I am now going through a massive expense of building an outside flight so my birds can still enjoy being outside and clipped. If they want to explore further then that's where my harness comes into play :D

 

All said I think depending on the bird it's still personal choice and and educated guess. Just remember no matter how much your bird prefers to walk around, it just takes one thing to spoke them and they may be lost forever.

 

Oh and Suki is now an extremely proficient flyer lol, God help me! :shock: She runs rings around me lol, can't turn your back for one minute, her chest is so much broarder too! I'm sure she visits the gym when I'm out :lol: Coco is still the boss though :roll:

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hi on the debate of clipped wings my african grey is clipped and he wont come out his cage i got him in january and he has ventured out once can anyone help me encourage him to come out thanks

Hi nerb, you might want to start a new thread, otherwise your question will get lost?

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i dont think i will have bob clipped again cause he is such a light bird he can fly around the house easily and dodge stuff but with billy and jess they dont fly they prefer the floor billy whereeva i put him he goes straight to the floor and walks around the house aswell as jess maybe this is due to there size ? dunno

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I do think that the size of the bird and wingspan is a major factor influencing whether they will fly about indoors or in a relatively confined area. Although my Triton, Angel flies all over the house, but the Macaws go by foot unless really pushed to use their wings! Considering that in an ideal world they would be flying for miles through rainforests, realistically, even an aviary the length of my garden wouldn't give Macaws anything near a good flight.

 

I suppose, like everyone here, I just want to do the best for them and give them as good as life as I can.

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yeah this has been the debate in our house recently when we move do we build a huge avairy for billy and jess (not to share) taking up half the garden which still wouldnt be anything of the size they would need or do we build somewhere where they can com eout in the garden and perch and bask in the sun and climb about on ropes and use the floor etc etc and perhaps just build a smaller sized avairy for bob in the garden to fly about in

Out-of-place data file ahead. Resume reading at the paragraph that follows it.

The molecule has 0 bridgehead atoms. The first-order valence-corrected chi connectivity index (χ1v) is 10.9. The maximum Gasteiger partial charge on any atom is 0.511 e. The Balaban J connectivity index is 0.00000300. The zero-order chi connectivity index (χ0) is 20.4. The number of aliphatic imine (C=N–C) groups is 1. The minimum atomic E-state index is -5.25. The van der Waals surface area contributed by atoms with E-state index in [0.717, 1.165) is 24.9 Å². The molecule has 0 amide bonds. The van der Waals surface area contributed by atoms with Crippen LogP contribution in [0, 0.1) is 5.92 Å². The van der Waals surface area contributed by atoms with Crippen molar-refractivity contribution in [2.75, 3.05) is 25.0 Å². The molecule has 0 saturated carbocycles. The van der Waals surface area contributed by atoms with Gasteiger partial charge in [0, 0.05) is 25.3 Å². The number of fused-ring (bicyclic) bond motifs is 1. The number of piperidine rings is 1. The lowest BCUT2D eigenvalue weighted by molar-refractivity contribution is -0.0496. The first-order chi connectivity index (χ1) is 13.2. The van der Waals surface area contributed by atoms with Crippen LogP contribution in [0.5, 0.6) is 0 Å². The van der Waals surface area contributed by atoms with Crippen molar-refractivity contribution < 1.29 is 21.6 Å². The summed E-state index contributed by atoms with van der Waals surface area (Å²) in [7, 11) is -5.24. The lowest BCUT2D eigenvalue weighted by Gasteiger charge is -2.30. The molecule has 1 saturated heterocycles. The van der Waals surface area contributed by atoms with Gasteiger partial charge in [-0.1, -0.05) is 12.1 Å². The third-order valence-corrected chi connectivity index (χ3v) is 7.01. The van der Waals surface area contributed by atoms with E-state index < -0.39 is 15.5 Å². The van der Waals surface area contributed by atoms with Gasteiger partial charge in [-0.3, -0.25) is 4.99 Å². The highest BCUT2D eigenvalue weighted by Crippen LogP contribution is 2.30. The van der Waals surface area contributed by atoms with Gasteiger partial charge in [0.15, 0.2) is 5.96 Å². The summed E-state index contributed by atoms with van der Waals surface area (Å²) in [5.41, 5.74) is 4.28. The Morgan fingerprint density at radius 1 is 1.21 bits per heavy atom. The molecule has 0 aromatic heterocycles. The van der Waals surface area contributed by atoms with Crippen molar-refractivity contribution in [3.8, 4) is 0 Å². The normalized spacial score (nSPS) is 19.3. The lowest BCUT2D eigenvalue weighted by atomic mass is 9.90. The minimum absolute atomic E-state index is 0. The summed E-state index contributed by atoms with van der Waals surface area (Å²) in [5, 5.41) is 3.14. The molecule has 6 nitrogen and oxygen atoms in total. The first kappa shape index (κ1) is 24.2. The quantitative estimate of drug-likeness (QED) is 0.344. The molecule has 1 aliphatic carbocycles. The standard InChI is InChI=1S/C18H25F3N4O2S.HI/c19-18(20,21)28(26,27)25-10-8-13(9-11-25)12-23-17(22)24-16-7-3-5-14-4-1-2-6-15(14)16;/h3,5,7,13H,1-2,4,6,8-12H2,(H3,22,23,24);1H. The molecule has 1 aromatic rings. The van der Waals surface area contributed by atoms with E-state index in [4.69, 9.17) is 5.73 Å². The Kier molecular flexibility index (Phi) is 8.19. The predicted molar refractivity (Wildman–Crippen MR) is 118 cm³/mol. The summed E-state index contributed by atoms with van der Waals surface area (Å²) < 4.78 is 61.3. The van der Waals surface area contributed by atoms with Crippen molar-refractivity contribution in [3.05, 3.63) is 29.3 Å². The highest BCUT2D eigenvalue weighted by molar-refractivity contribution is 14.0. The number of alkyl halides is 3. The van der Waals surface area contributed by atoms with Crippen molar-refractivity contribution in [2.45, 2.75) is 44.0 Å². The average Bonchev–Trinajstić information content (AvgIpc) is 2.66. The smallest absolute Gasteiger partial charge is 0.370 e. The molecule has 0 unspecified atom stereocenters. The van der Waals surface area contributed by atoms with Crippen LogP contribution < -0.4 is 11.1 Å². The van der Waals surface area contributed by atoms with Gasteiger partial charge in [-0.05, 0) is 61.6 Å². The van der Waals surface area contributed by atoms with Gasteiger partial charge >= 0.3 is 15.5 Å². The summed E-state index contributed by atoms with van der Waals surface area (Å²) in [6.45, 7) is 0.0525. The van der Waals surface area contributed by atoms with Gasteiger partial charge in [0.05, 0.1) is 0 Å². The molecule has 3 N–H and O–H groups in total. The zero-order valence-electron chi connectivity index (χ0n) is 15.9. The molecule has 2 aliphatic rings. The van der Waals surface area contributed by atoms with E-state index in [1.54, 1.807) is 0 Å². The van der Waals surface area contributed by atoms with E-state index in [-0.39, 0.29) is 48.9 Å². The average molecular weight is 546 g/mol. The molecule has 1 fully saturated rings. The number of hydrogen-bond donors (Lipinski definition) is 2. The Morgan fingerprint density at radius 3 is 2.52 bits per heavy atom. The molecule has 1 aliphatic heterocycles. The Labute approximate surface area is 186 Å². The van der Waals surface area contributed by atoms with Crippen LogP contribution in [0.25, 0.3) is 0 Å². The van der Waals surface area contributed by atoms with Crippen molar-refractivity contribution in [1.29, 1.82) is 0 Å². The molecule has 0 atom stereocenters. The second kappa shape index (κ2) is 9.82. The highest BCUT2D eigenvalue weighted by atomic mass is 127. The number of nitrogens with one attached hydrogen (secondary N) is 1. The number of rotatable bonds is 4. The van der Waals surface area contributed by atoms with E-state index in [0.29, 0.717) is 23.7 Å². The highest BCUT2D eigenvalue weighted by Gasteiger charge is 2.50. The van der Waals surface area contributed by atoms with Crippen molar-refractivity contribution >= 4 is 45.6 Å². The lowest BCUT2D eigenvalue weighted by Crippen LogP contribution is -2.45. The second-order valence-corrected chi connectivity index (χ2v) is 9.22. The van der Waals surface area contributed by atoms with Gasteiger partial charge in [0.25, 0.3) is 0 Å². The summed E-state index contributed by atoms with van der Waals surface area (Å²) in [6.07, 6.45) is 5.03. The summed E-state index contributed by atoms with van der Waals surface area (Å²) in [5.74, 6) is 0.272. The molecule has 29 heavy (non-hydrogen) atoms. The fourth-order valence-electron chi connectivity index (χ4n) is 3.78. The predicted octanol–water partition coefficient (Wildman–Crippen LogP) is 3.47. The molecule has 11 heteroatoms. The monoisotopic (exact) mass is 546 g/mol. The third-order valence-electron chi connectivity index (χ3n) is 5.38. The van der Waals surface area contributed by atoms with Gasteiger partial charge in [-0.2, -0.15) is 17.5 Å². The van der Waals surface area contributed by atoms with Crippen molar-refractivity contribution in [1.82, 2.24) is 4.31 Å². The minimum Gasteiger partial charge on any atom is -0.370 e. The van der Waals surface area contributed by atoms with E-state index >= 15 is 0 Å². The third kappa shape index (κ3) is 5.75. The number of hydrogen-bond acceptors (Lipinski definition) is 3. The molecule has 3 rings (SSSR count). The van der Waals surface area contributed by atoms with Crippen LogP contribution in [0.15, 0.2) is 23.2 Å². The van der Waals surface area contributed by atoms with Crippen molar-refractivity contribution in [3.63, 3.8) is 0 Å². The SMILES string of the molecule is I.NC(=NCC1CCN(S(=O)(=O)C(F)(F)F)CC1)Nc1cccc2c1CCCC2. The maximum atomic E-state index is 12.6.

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Guest thebirdman

Never cliped any birds as i feel it hampers the birds natural instincts such as a fright it takes of and flies from predators also etc

also the physical apperance of the bird is different due to the lack or use of tissues etc

i remmebr a seminar/meetign several years ago i attened and they were all against in general to wing clipping

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I used to always always scour at people who clipped wings .... that was until I felt the need to clip my amazons. I think it is purely personal choice and the reasoning for the same.

 

If you want ur other birds to enjoy freedom, could u not harness them and they can walk around the garden?

 

My Amazon was a rescue bird. He was originally caged, then he was put in an aviary over winter months (???) and then his first mate died and he was pining which is why they wanted to re home him. Due to his ill treatment when he was caged (kept in the attic room (was a converted bedroom in the attic), he was caged in a teeny tiny cage with his mate ... never had fresh food or water). Understandably when he came to me, he was very wild. I really wanted him to have the freedom to fly around but on a couple of occasions i let him out, i couldn't get him in again. The only way was by towelling him w hich is completely not nice!

 

I decided to clip a wing purely so he could have some freedom and time out of the cage. Obviously he could only fly a certain height and this proved to be the best thing ever done because during the time his wing was clipped and the feathers grew, so did his confidence with me and his new surroundings.

 

He is perfect now out of the cage.

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hi guys i am against clipping wings as i agree it takes the freedom of flight from the bird but my african grey had his wings clipped when i got him in jan age 15 months how long do they take to grow back as he doesnt seem interested in venturing out his cage and it open most days

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Did he have both wings clipped Nerb? normally just one is done. It takes a few months for the feathers to grow back. They will probably know when they flap their wings in the cage that they dont get any lift so he probably wont venture out right now.